The UK’s data protection regulator, the Information Commissioner’s Office (ICO) has published draft guidance on consent under the General Data Protection Regulation (GDPR). The guidance translates the GDPR’s principles into concrete examples of what will and will not be acceptable.

Common approaches will no longer suffice

The guidance confirms what we had already deduced from the GDPR’s text: it will be harder for organisations to justify processing personal data based on individuals’ consent once the GDPR is in force. In particular, many organisations’ current approaches will no longer suffice, for example:

  • pre-ticked boxes;

  • non-specific, ‘blanket’ and/or indefinite consents; and

  • acknowledgements (as opposed to a specific indication of agreement).

Individuals must be offered genuine choice and control over whether to grant consent. ICO specifies that employers and public authorities are unlikely to be able to rely on consent, because individuals might feel they have no choice but to consent to their employer or to a public authority that has power over them.

Adequate notice

Equally as important as the form of consent is the notice on which it is based. ICO confirms that the request for consent must be:

  • precise;

  • concise;

  • separate from other terms and conditions; and

  • in plain language (use of double negatives or inconsistent language will invalidate consent).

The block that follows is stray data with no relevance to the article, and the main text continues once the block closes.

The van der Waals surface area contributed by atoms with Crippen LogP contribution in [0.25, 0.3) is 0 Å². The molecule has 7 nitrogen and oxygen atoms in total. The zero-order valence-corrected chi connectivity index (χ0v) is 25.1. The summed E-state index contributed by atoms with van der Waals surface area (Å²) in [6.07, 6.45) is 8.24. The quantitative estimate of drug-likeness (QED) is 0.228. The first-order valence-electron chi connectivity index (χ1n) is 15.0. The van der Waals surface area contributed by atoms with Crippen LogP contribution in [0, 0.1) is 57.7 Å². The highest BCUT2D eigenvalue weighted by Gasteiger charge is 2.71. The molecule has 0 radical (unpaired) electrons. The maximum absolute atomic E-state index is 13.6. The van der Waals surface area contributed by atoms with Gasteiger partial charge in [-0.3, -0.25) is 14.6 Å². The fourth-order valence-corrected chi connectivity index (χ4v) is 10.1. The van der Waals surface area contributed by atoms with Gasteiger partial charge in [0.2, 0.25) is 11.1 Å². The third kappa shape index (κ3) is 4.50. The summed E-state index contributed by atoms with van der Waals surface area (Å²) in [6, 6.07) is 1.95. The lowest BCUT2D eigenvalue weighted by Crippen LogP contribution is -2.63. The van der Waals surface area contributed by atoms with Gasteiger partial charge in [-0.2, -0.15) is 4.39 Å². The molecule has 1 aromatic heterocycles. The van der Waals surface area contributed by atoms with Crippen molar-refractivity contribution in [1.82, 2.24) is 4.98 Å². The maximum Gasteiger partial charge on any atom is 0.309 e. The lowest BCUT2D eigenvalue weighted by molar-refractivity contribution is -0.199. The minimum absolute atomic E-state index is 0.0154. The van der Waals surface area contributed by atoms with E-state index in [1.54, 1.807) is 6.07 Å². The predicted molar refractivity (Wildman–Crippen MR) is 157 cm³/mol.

Unfortunately, the guidance does not explain how to reconcile this with the detailed information that the GDPR requires organisations to include in their notices.

Is consent the most appropriate basis for processing?

The upshot is that, where organisations might previously have relied on consent to justify processing personal data, they will likely have to look at alternatives. ICO’s rule of thumb is: whenever you have difficulty meeting the standard for consent, this is a warning sign that consent may not be the most appropriate basis for your processing.

Interestingly, the guidance gives a relatively permissive interpretation of the ‘legitimate interests’ justification: you can process personal data without consent if you have a genuine and legitimate reason (including commercial benefit), unless this is outweighed by harm to the individual’s rights and interests. It does not stress the ‘necessary’ element of that justification, which the Article 29 Working party (the group of EU regulators) had indicated was a relatively high bar in previous guidance. The Article 29 working party is also planning GDPR consent guidance; it will be interesting to see what it adds.

ICO is consulting on this guidance until 31 March. You can read the guidance and download the consultation document here.